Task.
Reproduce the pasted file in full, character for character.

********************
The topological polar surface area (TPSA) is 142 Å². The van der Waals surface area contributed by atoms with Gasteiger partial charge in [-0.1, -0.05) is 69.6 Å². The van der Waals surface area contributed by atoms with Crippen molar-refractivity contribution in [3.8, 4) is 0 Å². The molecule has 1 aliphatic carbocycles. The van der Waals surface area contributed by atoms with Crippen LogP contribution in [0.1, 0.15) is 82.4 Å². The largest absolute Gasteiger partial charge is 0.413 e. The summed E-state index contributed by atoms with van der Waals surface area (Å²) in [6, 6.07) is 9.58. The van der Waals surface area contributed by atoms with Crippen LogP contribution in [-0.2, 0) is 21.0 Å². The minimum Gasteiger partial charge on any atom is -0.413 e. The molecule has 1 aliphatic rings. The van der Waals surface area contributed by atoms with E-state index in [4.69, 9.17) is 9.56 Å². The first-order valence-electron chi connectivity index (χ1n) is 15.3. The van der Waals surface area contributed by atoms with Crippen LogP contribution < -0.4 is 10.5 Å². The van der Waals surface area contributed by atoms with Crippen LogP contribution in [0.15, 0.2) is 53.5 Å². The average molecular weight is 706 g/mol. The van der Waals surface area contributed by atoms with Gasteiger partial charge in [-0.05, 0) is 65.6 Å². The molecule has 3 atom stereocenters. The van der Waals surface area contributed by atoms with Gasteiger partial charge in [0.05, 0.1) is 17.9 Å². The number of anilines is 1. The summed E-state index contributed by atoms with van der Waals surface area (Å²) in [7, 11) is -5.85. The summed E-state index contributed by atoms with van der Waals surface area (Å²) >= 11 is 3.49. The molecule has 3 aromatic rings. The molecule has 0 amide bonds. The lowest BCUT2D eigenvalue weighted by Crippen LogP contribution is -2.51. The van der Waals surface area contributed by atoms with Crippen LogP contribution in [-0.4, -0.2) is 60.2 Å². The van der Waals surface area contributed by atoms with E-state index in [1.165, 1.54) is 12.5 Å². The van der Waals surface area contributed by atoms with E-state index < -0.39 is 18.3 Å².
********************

The topological polar surface area (TPSA) is 142 Å². The van der Waals surface area contributed by atoms with Gasteiger partial charge in [-0.1, -0.05) is 69.6 Å². The van der Waals surface area contributed by atoms with Crippen molar-refractivity contribution in [3.8, 4) is 0 Å². The molecule has 1 aliphatic carbocycles. The van der Waals surface area contributed by atoms with Crippen LogP contribution in [0.1, 0.15) is 82.4 Å². The largest absolute Gasteiger partial charge is 0.413 e. The summed E-state index contributed by atoms with van der Waals surface area (Å²) in [6, 6.07) is 9.58. The van der Waals surface area contributed by atoms with Crippen LogP contribution in [-0.2, 0) is 21.0 Å². The minimum Gasteiger partial charge on any atom is -0.413 e. The molecule has 1 aliphatic rings. The van der Waals surface area contributed by atoms with E-state index in [4.69, 9.17) is 9.56 Å². The first-order valence-electron chi connectivity index (χ1n) is 15.3. The van der Waals surface area contributed by atoms with Crippen LogP contribution < -0.4 is 10.5 Å². The van der Waals surface area contributed by atoms with Crippen LogP contribution in [0.15, 0.2) is 53.5 Å². The average molecular weight is 706 g/mol. The van der Waals surface area contributed by atoms with Gasteiger partial charge in [-0.05, 0) is 65.6 Å². The molecule has 3 atom stereocenters. The van der Waals surface area contributed by atoms with Gasteiger partial charge in [0.05, 0.1) is 17.9 Å². The number of anilines is 1. The summed E-state index contributed by atoms with van der Waals surface area (Å²) in [7, 11) is -5.85. The summed E-state index contributed by atoms with van der Waals surface area (Å²) >= 11 is 3.49. The molecule has 3 aromatic rings. The molecule has 0 amide bonds. The lowest BCUT2D eigenvalue weighted by Crippen LogP contribution is -2.51. The van der Waals surface area contributed by atoms with Crippen LogP contribution in [-0.4, -0.2) is 60.2 Å². The van der Waals surface area contributed by atoms with E-state index in [1.165, 1.54) is 12.5 Å². The van der Waals surface area contributed by atoms with E-state index < -0.39 is 18.3 Å².